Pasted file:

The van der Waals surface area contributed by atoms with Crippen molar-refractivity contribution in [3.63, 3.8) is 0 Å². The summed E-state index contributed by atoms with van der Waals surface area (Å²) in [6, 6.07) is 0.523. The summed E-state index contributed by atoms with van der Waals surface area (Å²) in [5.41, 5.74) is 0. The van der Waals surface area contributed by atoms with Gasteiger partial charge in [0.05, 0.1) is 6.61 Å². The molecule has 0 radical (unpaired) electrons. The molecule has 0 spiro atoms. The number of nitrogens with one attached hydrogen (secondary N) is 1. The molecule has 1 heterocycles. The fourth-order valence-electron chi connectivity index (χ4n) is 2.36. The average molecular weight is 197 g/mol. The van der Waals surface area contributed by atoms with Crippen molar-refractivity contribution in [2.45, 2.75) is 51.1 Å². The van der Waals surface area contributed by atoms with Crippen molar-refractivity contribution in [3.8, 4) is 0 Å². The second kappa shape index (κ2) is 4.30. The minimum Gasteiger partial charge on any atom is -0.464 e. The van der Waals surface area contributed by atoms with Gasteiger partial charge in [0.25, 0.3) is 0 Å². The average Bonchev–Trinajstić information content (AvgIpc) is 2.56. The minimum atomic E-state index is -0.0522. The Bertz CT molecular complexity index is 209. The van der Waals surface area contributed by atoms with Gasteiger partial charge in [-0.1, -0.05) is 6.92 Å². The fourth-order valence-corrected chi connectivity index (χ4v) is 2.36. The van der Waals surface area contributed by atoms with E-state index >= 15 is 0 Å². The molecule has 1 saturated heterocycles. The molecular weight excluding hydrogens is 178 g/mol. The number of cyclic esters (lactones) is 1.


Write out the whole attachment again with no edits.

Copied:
The van der Waals surface area contributed by atoms with Crippen molar-refractivity contribution in [3.63, 3.8) is 0 Å². The summed E-state index contributed by atoms with van der Waals surface area (Å²) in [6, 6.07) is 0.523. The summed E-state index contributed by atoms with van der Waals surface area (Å²) in [5.41, 5.74) is 0. The van der Waals surface area contributed by atoms with Gasteiger partial charge in [0.05, 0.1) is 6.61 Å². The molecule has 0 radical (unpaired) electrons. The molecule has 0 spiro atoms. The number of nitrogens with one attached hydrogen (secondary N) is 1. The molecule has 1 heterocycles. The fourth-order valence-electron chi connectivity index (χ4n) is 2.36. The average molecular weight is 197 g/mol. The van der Waals surface area contributed by atoms with Crippen molar-refractivity contribution in [2.45, 2.75) is 51.1 Å². The van der Waals surface area contributed by atoms with Crippen molar-refractivity contribution in [3.8, 4) is 0 Å². The second kappa shape index (κ2) is 4.30. The minimum Gasteiger partial charge on any atom is -0.464 e. The van der Waals surface area contributed by atoms with Gasteiger partial charge in [0.25, 0.3) is 0 Å². The average Bonchev–Trinajstić information content (AvgIpc) is 2.56. The minimum atomic E-state index is -0.0522. The Bertz CT molecular complexity index is 209. The van der Waals surface area contributed by atoms with Gasteiger partial charge in [-0.1, -0.05) is 6.92 Å². The fourth-order valence-corrected chi connectivity index (χ4v) is 2.36. The van der Waals surface area contributed by atoms with E-state index >= 15 is 0 Å². The molecule has 1 saturated heterocycles. The molecular weight excluding hydrogens is 178 g/mol. The number of cyclic esters (lactones) is 1.